Expanding rural Internet access continues to be championed by many in the government and telecommunications industry. In fact, we previously talked about initiatives from Microsoft, Elon Musk, and others. Preventing the adverse impacts of digital redlining in underserved regions of America benefits the country in a myriad of ways.
It now appears that a new group leveraging innovative technology known as SuperTowers hopes to change the game with high-speed Internet availability in rural areas. Too many rural communities in America use Internet service providers whose only option is a satellite dish with low Internet speeds. Let’s take a closer look at their efforts to see when this new mobile broadband tech becomes reality.
A Balloon with the Mobile Broadband Power of 30 Cell Towers
The technology innovation behind SuperTowers is from a Massachusetts-based company known as Altaeros. Their design leverages a type of balloon known as an aerostat capable of carrying telecommunications equipment. News about Altaeros’s efforts appeared earlier this week in the IEEE Spectrum.
The SuperTower system relies on tethered aerostats at an altitude of 800 feet. When arrayed with the necessary receiver and transmitter equipment, one SuperTower provides mobile broadband coverage over an area of nearly 4,000 square miles. It takes around 30 cell towers to provide a similar range of service.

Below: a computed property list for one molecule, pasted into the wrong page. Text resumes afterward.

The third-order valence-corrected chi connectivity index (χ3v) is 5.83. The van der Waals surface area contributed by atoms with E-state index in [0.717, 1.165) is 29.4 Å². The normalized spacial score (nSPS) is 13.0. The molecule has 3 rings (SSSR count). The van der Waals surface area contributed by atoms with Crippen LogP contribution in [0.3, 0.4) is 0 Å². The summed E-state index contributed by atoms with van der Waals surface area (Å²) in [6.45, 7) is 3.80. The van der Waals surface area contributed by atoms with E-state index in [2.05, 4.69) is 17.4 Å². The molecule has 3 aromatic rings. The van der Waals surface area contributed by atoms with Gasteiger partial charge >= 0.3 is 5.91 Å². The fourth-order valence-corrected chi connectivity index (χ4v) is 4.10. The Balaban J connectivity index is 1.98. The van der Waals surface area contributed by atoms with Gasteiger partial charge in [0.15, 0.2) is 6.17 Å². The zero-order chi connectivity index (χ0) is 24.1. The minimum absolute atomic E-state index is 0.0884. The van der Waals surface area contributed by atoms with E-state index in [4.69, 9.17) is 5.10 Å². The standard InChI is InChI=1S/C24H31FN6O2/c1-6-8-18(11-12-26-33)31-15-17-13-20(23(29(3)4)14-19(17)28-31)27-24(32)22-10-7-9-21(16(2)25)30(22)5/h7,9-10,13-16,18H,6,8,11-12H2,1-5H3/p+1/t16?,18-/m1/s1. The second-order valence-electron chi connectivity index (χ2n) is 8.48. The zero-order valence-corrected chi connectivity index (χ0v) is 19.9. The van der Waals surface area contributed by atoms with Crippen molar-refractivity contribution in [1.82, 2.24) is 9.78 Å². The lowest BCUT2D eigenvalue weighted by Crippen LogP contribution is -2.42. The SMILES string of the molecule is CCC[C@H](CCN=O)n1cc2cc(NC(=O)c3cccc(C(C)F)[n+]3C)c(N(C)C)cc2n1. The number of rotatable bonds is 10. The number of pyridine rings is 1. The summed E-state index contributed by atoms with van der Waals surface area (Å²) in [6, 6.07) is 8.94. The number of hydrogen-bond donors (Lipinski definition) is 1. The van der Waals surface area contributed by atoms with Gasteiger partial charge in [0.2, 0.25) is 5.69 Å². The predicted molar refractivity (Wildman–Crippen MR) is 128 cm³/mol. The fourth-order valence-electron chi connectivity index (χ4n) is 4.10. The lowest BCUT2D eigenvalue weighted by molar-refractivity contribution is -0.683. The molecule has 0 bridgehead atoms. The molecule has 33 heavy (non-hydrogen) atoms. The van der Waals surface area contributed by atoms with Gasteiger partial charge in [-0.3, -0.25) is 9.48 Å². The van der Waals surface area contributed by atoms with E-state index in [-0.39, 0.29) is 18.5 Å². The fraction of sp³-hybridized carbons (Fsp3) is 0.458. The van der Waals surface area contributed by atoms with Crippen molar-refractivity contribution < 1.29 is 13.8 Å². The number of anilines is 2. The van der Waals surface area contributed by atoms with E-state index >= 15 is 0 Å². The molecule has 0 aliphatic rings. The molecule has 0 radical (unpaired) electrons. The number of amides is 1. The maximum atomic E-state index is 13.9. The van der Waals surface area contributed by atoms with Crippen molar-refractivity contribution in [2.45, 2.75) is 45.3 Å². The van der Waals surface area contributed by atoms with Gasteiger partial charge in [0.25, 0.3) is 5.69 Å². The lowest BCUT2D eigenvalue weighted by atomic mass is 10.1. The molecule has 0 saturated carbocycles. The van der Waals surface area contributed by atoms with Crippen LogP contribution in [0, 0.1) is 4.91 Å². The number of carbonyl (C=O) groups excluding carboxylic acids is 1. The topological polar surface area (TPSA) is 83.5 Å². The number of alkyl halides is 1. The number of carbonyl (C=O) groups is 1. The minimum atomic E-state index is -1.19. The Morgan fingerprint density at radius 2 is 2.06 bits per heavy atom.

Needless to say, this could be a gamechanger for improving rural Internet access across the country, as long as Internet providers support the tech. The IEEE notes that bringing 4G mobile broadband to these underserved areas requires at least 37,500 new cell phone towers at a cost of nearly $12.5 billion. Altaeros hopes to accomplish a similar service level at a fraction of the price: 70 percent cheaper according to company CEO, Ben Glass.
New Mobile Internet Technology also provides Flexibility
Since SuperTowers are portable, they offer flexibility for mobile broadband Internet service, for example an event like a music festival. Altaeros enjoyed a successful test run with a prototype tower using technology from Ericsson. Automated operation is one major difference between the SuperTower and traditional aerostats requiring human operators.
If SuperTowers become widely used, providers manage an entire fleet from a remote operations center. They dispatch a ground crew whenever a problem happens with one of the towers. A restored Internet connection is the result.
While the initial prototype used 4G technology, Glass says Altaeros is ready for 5G. The technology is also more “green” than traditional cell towers, considering one SuperTower does the work of 30. “Even though we aren’t generating renewable energy, we are able to reduce the carbon footprint,” commented Glass.
Ultimately, Altaeros offers hope for Internet access to rural areas truly needing it for employment, education, and more. Are the days of sketchy satellite Internet service with costly data plans, or dial-up with a poor download speed soon to be gone? Stay tuned to Bandwidth Place for additional dispatches on fast Internet usage in the United States.